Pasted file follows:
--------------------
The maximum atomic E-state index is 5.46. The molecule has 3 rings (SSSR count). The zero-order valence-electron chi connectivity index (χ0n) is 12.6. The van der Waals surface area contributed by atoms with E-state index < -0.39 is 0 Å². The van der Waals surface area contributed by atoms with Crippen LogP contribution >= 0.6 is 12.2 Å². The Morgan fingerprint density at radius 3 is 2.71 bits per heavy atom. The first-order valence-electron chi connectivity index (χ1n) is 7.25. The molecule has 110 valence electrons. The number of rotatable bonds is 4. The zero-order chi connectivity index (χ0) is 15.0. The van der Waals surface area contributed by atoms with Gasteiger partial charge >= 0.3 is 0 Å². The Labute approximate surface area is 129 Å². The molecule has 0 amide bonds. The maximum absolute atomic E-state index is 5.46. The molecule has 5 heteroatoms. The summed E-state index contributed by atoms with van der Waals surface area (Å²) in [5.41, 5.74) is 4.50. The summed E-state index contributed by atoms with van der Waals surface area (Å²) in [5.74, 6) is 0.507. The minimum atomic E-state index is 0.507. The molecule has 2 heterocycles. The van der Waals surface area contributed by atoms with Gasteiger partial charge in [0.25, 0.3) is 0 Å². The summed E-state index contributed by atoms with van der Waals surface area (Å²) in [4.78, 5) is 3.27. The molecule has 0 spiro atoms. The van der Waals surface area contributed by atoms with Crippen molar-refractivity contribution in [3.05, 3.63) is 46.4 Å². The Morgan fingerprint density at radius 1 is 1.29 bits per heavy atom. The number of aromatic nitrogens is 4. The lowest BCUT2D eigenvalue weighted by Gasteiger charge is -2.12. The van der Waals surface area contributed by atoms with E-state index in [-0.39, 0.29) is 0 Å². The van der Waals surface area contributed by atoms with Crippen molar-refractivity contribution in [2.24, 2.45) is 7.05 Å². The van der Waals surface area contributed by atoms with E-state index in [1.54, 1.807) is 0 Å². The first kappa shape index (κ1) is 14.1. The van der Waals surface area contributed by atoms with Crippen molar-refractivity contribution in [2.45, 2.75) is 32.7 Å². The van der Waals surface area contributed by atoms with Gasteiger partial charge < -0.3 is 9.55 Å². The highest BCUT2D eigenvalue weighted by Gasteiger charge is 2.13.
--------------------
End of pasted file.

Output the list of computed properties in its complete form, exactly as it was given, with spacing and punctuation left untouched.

The maximum atomic E-state index is 5.46. The molecule has 3 rings (SSSR count). The zero-order valence-electron chi connectivity index (χ0n) is 12.6. The van der Waals surface area contributed by atoms with E-state index < -0.39 is 0 Å². The van der Waals surface area contributed by atoms with Crippen LogP contribution >= 0.6 is 12.2 Å². The Morgan fingerprint density at radius 3 is 2.71 bits per heavy atom. The first-order valence-electron chi connectivity index (χ1n) is 7.25. The molecule has 110 valence electrons. The number of rotatable bonds is 4. The zero-order chi connectivity index (χ0) is 15.0. The van der Waals surface area contributed by atoms with Gasteiger partial charge >= 0.3 is 0 Å². The Labute approximate surface area is 129 Å². The molecule has 0 amide bonds. The maximum absolute atomic E-state index is 5.46. The molecule has 5 heteroatoms. The summed E-state index contributed by atoms with van der Waals surface area (Å²) in [5.41, 5.74) is 4.50. The summed E-state index contributed by atoms with van der Waals surface area (Å²) in [5.74, 6) is 0.507. The minimum atomic E-state index is 0.507. The molecule has 2 heterocycles. The van der Waals surface area contributed by atoms with Gasteiger partial charge in [0.25, 0.3) is 0 Å². The summed E-state index contributed by atoms with van der Waals surface area (Å²) in [4.78, 5) is 3.27. The molecule has 0 spiro atoms. The van der Waals surface area contributed by atoms with Crippen molar-refractivity contribution in [3.05, 3.63) is 46.4 Å². The Morgan fingerprint density at radius 1 is 1.29 bits per heavy atom. The number of aromatic nitrogens is 4. The lowest BCUT2D eigenvalue weighted by Gasteiger charge is -2.12. The van der Waals surface area contributed by atoms with E-state index in [-0.39, 0.29) is 0 Å². The van der Waals surface area contributed by atoms with Crippen molar-refractivity contribution in [2.24, 2.45) is 7.05 Å². The van der Waals surface area contributed by atoms with E-state index in [1.54, 1.807) is 0 Å². The first kappa shape index (κ1) is 14.1. The van der Waals surface area contributed by atoms with Crippen molar-refractivity contribution in [2.45, 2.75) is 32.7 Å². The van der Waals surface area contributed by atoms with Gasteiger partial charge < -0.3 is 9.55 Å². The highest BCUT2D eigenvalue weighted by Gasteiger charge is 2.13.